Blue Alpha Capital’s John McCown writes for Splash today on the always contentious issue of the Jones Act in the US. He suggests the Cato Institute ought to invest in some calculators.
In my four decades of experience in the maritime sector, I’ve done my best to stay true to a number of core principles. One is that free trade is good and that tariffs are bad. Another is complete and total support for the Jones Act. I don’t see those two strongly held views as being in conflict as they relate to completely different areas. One is economic; the other is national security.
When I first became aware of Cato Institute’s writings on the Jones Act four years ago, I assumed a think tank with their well-regarded reputation and one that I had actually contributed to would engage in unbiased academic research. I responded to early inaccuracies in their writings by sharing directly with them specific numbers from my experience. While I recognised that Cato was philosophically against the Jones Act and would be at any additional economic cost, I thought the hyperbole and cherry-picking evident in their work was a function of getting up to speed on a new area for them. Over the course of many months and dozens of email exchanges, it became apparent I was being naïve. Academic research had nothing to do with what Cato was marketing regarding the Jones Act. Hyperbole and cherry-picking was and is their stock-in-trade in a relentless campaign against the Jones Act. I’ve written extensively about the inaccuracies in their published work since then. I’m not going to get into the Jones Act or Cato’s consistent hyperbole and spinning and what is driving their efforts here, but all those and more are detailed in numerous articles that can be accessed on my Medium page at john-d-mccown.medium.com.
Today I’m not going to write about the Jones Act itself. If you are in the maritime industry, views on that subject are fairly ingrained and unlikely to change. For those who are against it based on any additional economic cost, something that I’ll stipulate is the case, you’ll get no quarrel from me other than I disagree as the moderate cost difference consistent with our laws and labor practices justify its national security aspects. But if you seek to justify your position by exaggerating and spinning out of whole cloth selected numbers that distort and imply cost differences that are off by ten times and more, you’ll hear from me every time with facts that seek to inoculate such poppycock. So this article isn’t about the Jones Act itself, but about Cato’s so-called analysis related to it that crossed over the line from just hyperbole to analytical chicanery and mathematical impossibility. Cato Institute isn’t just pouring salt as much as they are shovelling balderdash. And they know it when they do it, which makes it even more detestable.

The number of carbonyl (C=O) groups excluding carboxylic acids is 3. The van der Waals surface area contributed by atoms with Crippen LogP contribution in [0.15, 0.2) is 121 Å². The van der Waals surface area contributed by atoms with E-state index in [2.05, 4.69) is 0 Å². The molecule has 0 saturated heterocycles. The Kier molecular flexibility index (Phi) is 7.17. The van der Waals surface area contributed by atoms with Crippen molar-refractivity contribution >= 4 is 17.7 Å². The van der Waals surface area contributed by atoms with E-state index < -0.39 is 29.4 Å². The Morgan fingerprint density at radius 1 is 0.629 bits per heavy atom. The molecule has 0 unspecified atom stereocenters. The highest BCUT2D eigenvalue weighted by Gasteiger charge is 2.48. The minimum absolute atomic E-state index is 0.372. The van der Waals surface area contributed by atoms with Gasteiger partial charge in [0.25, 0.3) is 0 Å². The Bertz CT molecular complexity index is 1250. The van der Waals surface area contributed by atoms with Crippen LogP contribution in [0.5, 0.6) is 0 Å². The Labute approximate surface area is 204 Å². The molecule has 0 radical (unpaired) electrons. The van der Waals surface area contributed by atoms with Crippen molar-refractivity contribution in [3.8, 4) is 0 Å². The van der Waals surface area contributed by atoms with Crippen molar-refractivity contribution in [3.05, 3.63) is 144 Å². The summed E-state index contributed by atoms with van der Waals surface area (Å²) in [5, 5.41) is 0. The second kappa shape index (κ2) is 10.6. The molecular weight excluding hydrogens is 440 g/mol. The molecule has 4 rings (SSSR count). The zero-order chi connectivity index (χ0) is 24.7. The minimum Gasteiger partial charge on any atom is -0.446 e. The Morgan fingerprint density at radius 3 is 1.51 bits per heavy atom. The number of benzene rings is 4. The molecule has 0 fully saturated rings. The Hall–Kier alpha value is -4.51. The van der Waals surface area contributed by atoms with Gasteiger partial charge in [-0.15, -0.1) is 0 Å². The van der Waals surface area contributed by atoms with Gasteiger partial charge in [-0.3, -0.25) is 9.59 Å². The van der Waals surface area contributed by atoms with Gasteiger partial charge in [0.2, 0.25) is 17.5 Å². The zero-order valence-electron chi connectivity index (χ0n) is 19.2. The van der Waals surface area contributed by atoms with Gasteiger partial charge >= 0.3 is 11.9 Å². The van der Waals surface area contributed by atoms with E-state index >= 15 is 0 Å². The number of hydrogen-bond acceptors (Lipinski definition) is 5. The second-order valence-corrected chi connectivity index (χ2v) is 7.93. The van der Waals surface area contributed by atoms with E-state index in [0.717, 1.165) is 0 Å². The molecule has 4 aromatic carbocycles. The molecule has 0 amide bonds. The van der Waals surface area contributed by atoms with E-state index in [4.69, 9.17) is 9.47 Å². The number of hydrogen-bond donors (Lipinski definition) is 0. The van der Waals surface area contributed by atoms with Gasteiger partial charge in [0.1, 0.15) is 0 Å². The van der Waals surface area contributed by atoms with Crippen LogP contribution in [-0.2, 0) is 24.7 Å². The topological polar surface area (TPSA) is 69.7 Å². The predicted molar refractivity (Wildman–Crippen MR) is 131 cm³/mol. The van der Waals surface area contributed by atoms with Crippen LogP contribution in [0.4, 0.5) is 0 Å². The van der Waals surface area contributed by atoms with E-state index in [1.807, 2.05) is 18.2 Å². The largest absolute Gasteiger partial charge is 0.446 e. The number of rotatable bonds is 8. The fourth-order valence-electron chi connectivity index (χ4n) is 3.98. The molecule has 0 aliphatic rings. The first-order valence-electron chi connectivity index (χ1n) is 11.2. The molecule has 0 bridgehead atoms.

Cato’s so-called analysis has crossed the line from just hyperbole to analytical chicanery and mathematical impossibility
The first instance involved using someone else’s report claiming that the Jones Act added 10 cents per gallon for gasoline moved from the Gulf Coast to New York harbour. The same report, however, had data that if analysed correctly showed that the net difference was no more than 2.38 cents per gallon. Cato then compounds an error overstating the per gallon cost by four times by applying that not to just the 7.3% of gallons that move by Jones Act tanker from the Gulf Coast to New York harbor, but to all gasoline consumed on the east coast. That is despite the fact that the large majority of gasoline moving from the Gulf Coast to the east coast goes by extremely efficient pipelines that move gasoline at a much lower cost than any ship could and as such have nothing to do with the Jones Act.
By layering two geometric errors on top of each other, Cato overstated the impact of the Jones Act on gasoline costs on the east coast by more than 50 times. Cato claims that the Jones Act adds $4.3bn to the annual cost of gasoline consumed on the east coast. When the accurate net difference per gallon cost is used and it is just applied to the gallons moving by Jones Act tanker as it should be, the actual annual cost is $85m. Given what I’ve come to learn of their modus operandi, it’s hard for me to believe that someone at Cato didn’t recognise the $4.3bn claim was nonsense when it was published in a blog.